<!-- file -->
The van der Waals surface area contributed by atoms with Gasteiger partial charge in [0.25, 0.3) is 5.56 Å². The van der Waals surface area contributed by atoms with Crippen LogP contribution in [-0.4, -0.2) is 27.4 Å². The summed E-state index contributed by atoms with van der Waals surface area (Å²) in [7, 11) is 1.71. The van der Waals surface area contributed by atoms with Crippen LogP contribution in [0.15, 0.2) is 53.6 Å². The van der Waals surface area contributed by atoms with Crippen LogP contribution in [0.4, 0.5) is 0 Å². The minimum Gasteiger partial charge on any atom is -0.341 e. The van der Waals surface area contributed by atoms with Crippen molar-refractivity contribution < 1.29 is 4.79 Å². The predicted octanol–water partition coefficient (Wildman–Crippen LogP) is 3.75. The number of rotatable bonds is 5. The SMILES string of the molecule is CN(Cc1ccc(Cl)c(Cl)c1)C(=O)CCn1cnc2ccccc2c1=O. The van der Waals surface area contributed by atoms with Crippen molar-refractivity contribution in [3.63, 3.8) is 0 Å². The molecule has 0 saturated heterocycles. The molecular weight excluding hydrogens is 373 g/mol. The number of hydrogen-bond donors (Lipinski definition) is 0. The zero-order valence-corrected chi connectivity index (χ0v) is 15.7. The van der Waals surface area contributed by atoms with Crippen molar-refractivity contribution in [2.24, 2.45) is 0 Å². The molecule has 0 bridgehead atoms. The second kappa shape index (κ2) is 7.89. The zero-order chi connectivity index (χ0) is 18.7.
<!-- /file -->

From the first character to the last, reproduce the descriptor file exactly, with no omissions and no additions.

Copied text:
The van der Waals surface area contributed by atoms with Gasteiger partial charge in [0.25, 0.3) is 5.56 Å². The van der Waals surface area contributed by atoms with Crippen LogP contribution in [-0.4, -0.2) is 27.4 Å². The summed E-state index contributed by atoms with van der Waals surface area (Å²) in [7, 11) is 1.71. The van der Waals surface area contributed by atoms with Crippen LogP contribution in [0.15, 0.2) is 53.6 Å². The van der Waals surface area contributed by atoms with Crippen LogP contribution in [0.4, 0.5) is 0 Å². The minimum Gasteiger partial charge on any atom is -0.341 e. The van der Waals surface area contributed by atoms with Crippen molar-refractivity contribution < 1.29 is 4.79 Å². The predicted octanol–water partition coefficient (Wildman–Crippen LogP) is 3.75. The number of rotatable bonds is 5. The SMILES string of the molecule is CN(Cc1ccc(Cl)c(Cl)c1)C(=O)CCn1cnc2ccccc2c1=O. The van der Waals surface area contributed by atoms with Crippen molar-refractivity contribution in [3.63, 3.8) is 0 Å². The molecule has 0 saturated heterocycles. The molecular weight excluding hydrogens is 373 g/mol. The number of hydrogen-bond donors (Lipinski definition) is 0. The zero-order valence-corrected chi connectivity index (χ0v) is 15.7. The van der Waals surface area contributed by atoms with Crippen molar-refractivity contribution in [2.24, 2.45) is 0 Å². The molecule has 0 bridgehead atoms. The second kappa shape index (κ2) is 7.89. The zero-order chi connectivity index (χ0) is 18.7.